Rupiah Forwards Rate See Biggest Leap on Inflation, Joko Widodo's Pledge

BY :YUDITH HO

FEBRUARY 03, 2015

Indonesia's rupiah forwards rose the most in more than six weeks after inflation slowed, the trade balance swung into surplus and President Joko Widodo pledged to end a dispute that could threaten his economic growth agenda.

Inflation eased to 6.96 percent in January, compared with 8.36 percent in December and the 7.46 percent median estimate in a Bloomberg survey, a report showed Monday. The country posted a $187 million trade excess for December, from a $426 million deficit the previous month.

Joko said on Monday that he will decide this week how to resolve a stand-off between the police and the KPK, the government's anti-corruption agency.

The rupiah's one-month non-deliverable forwards rose 0.9 percent, the most since Dec. 19, to 12,690 a dollar, data compiled by Bloomberg show. The spot rate advanced 0.5 percent to 12,625, prices from local banks show.

"People are concerned about Joko's public perception so an imminent conclusion to the dispute would be appreciated," said Gundy Cahyadi, an economist at DBS in Singapore. "What the market is watching for is the effectiveness of the government in pushing through with reforms to achieve its growth target."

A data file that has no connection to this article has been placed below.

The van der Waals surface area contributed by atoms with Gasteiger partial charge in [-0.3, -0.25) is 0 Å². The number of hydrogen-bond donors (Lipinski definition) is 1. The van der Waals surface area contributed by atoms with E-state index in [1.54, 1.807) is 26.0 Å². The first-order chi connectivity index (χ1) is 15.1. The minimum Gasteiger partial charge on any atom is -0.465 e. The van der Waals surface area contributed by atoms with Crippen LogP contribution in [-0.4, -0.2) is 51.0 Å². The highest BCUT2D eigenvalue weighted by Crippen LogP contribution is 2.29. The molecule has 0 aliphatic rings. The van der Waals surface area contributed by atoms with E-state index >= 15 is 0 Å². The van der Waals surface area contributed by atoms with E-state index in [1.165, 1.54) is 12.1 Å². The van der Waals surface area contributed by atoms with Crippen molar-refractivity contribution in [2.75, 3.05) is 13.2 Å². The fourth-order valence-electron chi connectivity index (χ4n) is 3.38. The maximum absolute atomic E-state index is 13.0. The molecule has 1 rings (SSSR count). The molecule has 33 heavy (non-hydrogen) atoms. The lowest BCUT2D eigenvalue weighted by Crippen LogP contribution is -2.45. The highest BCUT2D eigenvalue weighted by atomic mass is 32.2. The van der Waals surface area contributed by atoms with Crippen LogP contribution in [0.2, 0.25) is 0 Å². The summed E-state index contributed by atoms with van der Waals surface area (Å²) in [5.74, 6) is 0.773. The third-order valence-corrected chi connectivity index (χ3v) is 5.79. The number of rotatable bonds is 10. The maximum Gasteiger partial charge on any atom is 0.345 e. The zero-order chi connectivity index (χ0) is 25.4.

The dispute between the police and the KPK arose after Joko's nomination for police chief, Budi Gunawan, was named a suspect in a corruption investigation by the anti-graft body. The police subsequently arrested a senior KPK official and started an investigation into the agency's chairman. Jokowi has so far declined to publicly take sides.

Southeast Asia's largest economy expanded 4.9 percent last quarter, the least since the three months through September 2009, Bloomberg data show. Joko is targeting 5.7 percent expansion this year and as much as 7 percent by 2017.

"The 7 percent growth target isn't impossible but it's ambitious," said Cahyadi. "Infrastructure development will help the economy but the secondary impact will only be felt in two to three years."

Bloomberg

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